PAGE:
Wood Ants up in the air!

In New Parks there is an 8 foot high wooden post in a sunny glade. Wood Ants (Formica rufa) were observed climbing up carrying nest material, so Roger Plant devised a cunning technique to successfully obtain a photograph of the top of the post. We know that these ants often centre their nest on a dead log – but this pole is a bit ambitious! We shall have to see how the nest develops.

Wood Ants taking nesting material up the pole, 3 May 2017 ©Graham Hill

Roger Plant photographing Wood Ants on the post, 3 May 2017

Wood Ants on top of the pole with nesting material ©Roger Plant

 

Pine Sawfly (Diprion pini)

This summer a group of these sawfly larvae have defoliated the top of a small ornamental pine tree in my garden in Bliss Gate. They have been recorded here since 2014. There are still a few larvae present in the middle of September, but they will soon all have moved down into the soil where they spin overwintering cocoons in which to pupate. They will emerge as adults during next May or June.

Common Pine Sawfly (Diprion pini), Bliss Gate, 24 August 2016 ©Rosemary Winnall

Southern Wood Ant Formica rufa

Southern Wood Ants are commonly found in the Wyre Forest and in sunny places their large nests can be large and conspicuous. There may be up to 400,000 individual ants in one nest, almost all of which are worker ants. Winged males and new queens emerge between April and August and Kevin McGee has sent this excellent photograph of one of the queens he found in Wyre recently.

Formica rufa queen ant, Wimperhill, 5 June 2016 ©Kevin McGee

Wood Ants

Wendy Carter has sent these excellent photographs of Wood Ant (Formica rufa) workers carrying smaller live ants. Although this has been documented before, it is not clear why this behaviour occurs. The ant being carried is not struggling, so presumably it is not objecting to a lift back to the nest!

Wood Ant carrying another, Ribbesford Wood, 10 April 2016 ©Wendy Carter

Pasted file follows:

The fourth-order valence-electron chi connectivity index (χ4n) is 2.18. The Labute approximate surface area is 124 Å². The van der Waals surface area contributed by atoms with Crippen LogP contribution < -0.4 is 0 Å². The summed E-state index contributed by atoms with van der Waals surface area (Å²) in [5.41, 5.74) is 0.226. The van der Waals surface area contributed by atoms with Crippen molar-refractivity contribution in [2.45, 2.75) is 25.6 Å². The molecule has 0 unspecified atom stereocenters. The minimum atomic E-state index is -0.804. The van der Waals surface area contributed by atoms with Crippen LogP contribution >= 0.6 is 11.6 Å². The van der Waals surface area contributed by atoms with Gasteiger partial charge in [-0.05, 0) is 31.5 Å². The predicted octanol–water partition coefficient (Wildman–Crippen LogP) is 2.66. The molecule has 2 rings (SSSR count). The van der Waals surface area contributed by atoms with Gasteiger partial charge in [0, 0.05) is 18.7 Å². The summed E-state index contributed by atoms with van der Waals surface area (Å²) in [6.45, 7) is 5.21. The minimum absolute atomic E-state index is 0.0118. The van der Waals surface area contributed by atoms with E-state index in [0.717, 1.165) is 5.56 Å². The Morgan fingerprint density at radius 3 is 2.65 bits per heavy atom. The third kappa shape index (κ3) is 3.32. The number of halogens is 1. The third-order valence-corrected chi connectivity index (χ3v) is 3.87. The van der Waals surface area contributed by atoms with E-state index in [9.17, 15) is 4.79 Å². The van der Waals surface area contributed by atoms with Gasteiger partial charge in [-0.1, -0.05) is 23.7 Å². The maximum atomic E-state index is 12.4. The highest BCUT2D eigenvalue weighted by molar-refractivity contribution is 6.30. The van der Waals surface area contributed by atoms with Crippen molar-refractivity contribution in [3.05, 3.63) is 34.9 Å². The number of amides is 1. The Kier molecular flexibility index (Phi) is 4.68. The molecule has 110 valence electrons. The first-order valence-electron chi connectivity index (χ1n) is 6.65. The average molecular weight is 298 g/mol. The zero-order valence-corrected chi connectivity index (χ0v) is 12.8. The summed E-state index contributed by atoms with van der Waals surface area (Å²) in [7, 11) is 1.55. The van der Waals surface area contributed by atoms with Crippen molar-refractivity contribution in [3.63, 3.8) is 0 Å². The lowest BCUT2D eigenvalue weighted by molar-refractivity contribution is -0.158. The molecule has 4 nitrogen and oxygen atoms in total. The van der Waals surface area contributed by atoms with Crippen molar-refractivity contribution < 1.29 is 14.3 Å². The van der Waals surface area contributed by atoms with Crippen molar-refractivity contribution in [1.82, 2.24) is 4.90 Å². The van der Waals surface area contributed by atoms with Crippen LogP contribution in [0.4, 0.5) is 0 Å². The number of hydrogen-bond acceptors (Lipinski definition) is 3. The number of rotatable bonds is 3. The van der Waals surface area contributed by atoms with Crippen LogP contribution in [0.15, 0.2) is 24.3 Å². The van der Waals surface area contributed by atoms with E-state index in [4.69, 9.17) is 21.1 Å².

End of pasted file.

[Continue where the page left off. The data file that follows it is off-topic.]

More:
Wood Ant carrying another live ant, Ribbesford Wood, 11 April 2016 ©Wendy Carter

Wood Ants massing in the spring sunshine

Wood Ants (Formica rufa) spend the winter months in a state of dormancy underground in their nests. Then, in the spring sunshine when the ground temperature is high enough, they can be seen massing together on top of the nest in large numbers as seen here. Their dark colour enables them to absorb the heat of the sun and when they return to the nest their radiated heat can warm the nest.

Wood Ants massing on their nest, 13 April 2016

Wood Ants massing on their nest, 13 April 2016

Black-headed Velvet Ant, Myrmosa atra

Despite its name, this is not an ant but an ant-like wasp in the family Mutillidae (Hymenoptera) in which there are 3 British species. These are parasites of halictine bees and crabronid wasps. The females have no wings, but are transported by the male whilst in cop. This female was found on bare sandy ground at Bliss Gate. This one looked like a queen ant, although had conspicuous waving antennae. They can sting if provoked and apparently stridulate when handled.

Black-headed Velvet Ant, Myrmosa atra, Bliss Gate ©Rosemary Winnall

Wyre Forest’s Wood Ants

The Wood Ants (Formica rufa) that are commonly found in most of Wyre’s woodland have begun to emerge from their winter period of dormancy and when weather conditions are suitable they are out massing on top of their nests – quite a spectacle!

Wood Ants, Ribbesford Wood, 27 March 2015 ©Nicola Winnall

Wood Ants, Ribbesford Wood, 27 March 2015, ©Nicola Winnall

December Bumble Bee

This unseasonably warm weather will have had a number of effects on wildlife. On December 17th 2014 at 13.30, when the temperature outside was 12°C, I spotted a bumble bee worker buzzing around the Mahonia flowers in my garden at Callow Hill. On closer inspection it had two full pollen baskets and as I watched it moved across to nectar on winter-flowering heather close by. Now is the nest that this worker is provisioning a continuation of the summer nest, or has a new Queen come out of hibernation early and started building a new nest already?